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Massive Data Breach: 20 Million Cutout.Pro User Records Exposed on Hacker Forum

Discover the recent data breach at Cutout.pro, a popular image-editing software, where 20 million user records were leaked on a hacker forum. Learn about the exposed information and potential risks for the affected users, as well as the company’s response to this security incident. Protect yourself from similar threats with expert advice.

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A padlock on a circuit board ensures the protection of sensitive user records.

Picture this: you find an amazing AI-powered photo and video editing platform that can do everything from enhancing images to restoring old photos. You sign up and start using it, only to discover that your personal information has been exposed in a massive data breach. This is exactly what happened to 20 million members of Cutout.Pro, and it’s a sobering reminder of the importance of cybersecurity.

What Happened to Cutout.Pro?

We’ve learned that Cutout.Pro, a popular AI-based photo and video editing platform, has suffered a data breach that exposed the personal information of 20 million members. The leaked data includes email addresses, hashed and salted passwords, IP addresses, and names.

The breach was made public when someone using the alias ‘KryptonZambie’ shared a link on the BreachForums hacking forum. This link contained CSV files with 5.93 GB of data stolen from Cutout.Pro, consisting of 41.4 million records. Of these, 20 million records included unique email addresses.

Worse still, the cybercriminal claimed they still had access to the breached system, suggesting that Cutout.Pro was unaware of the compromise at the time.

What Information Was Leaked?

From the samples we’ve seen, the data leak includes the following information:

  • User ID and profile picture
  • API access key
  • Account creation date
  • Email address
  • User IP address
  • Mobile phone number
  • Password and salt used in hashing
  • User type and account status

Have I Been Pwned (HIBP), a data breach monitoring and alerting service, added the breach to its catalog, confirming that the leaked dataset includes information for 19,972,829 people. The threat actor also shared the files on their personal Telegram channel, causing a much wider circulation of the stolen data.

Although Cutout.Pro hasn’t confirmed the security incident through an official statement, HIBP’s founder Troy Hunt verified multiple matches from the leaked email addresses, and we’ve confirmed that the emails listed in the data leak match legitimate Cutout.Pro users.

What Should You Do If You’ve Used Cutout.Pro?

If you’ve used Cutout.Pro in the past, it’s crucial that you reset your password immediately on the service and any other online platforms where you might be using the same credentials. MD5 password hashes, like the ones leaked, are considered relatively easy to crack by modern standards, so it’s a real possibility that threat actors could brute-force the leaked password hashes.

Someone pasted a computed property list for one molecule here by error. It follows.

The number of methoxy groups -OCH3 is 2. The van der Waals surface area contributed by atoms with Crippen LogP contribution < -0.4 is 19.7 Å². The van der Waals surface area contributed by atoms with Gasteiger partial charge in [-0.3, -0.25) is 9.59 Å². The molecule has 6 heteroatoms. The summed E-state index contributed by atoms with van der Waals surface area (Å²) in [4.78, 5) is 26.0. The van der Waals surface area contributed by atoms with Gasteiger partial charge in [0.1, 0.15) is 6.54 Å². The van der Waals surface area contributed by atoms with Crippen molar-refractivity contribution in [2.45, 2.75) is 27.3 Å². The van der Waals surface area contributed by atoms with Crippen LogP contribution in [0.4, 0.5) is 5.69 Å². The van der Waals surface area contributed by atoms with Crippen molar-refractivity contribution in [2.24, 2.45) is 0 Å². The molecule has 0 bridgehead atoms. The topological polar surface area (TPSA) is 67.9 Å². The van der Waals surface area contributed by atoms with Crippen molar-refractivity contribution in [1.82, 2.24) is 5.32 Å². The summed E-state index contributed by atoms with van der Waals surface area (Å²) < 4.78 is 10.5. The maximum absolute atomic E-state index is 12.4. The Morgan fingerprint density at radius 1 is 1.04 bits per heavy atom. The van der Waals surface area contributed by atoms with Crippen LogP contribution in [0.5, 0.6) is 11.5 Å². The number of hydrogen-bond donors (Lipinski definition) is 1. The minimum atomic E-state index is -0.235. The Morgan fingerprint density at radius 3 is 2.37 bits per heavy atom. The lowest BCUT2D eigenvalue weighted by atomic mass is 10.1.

Moreover, all Cutout.Pro users should be on the lookout for targeted phishing scams that attempt to gather further information from you.

Stay Informed and Stay Safe

This data breach is a stark reminder of the importance of cybersecurity and the need to stay informed about potential threats. We’re dedicated to helping you stay informed and providing information to help keep your personal information safe. Don’t hesitate to reach out to us for more information, and keep coming back to learn more about the latest in cybersecurity.

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Malware

Nexperia Chipmaker Confirms Explosive Data Breach Following Ransomware Gang’s Sinister Leak

Chipmaker Nexperia suffered a cyberattack as ransomware group ‘Grief’ leaked the company’s data. The breach exposed sensitive files, including employee information. Nexperia is working closely with law enforcement and external cybersecurity experts to investigate the incident and mitigate any potential impacts on its partners and customers.

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Picture this: a leading Dutch chipmaker, Nexperia, experiences a major cyber attack, forcing it to shut down its IT systems and launch an investigation to assess the damage. It’s a real-life scenario that unfolded in March 2024 when hackers breached the company’s network, and a ransomware gang claimed responsibility, leaking samples of supposedly stolen data.

Nexperia is no small fish in the tech pond. As a subsidiary of Chinese company Wingtech Technology, it operates semiconductor fabrication plants in Germany and the UK, producing a staggering 100 billion units that range from transistors and diodes to MOSFETs and logic devices. Employing 15,000 specialists and boasting an annual revenue of over $2.1 billion, this is a company that has a lot to lose.

Immediate Response and Investigation

Upon discovering the unauthorized access to its IT servers, Nexperia released a statement detailing its swift response. The company took action by disconnecting the affected systems from the internet, containing the incident, and implementing extensive mitigation measures.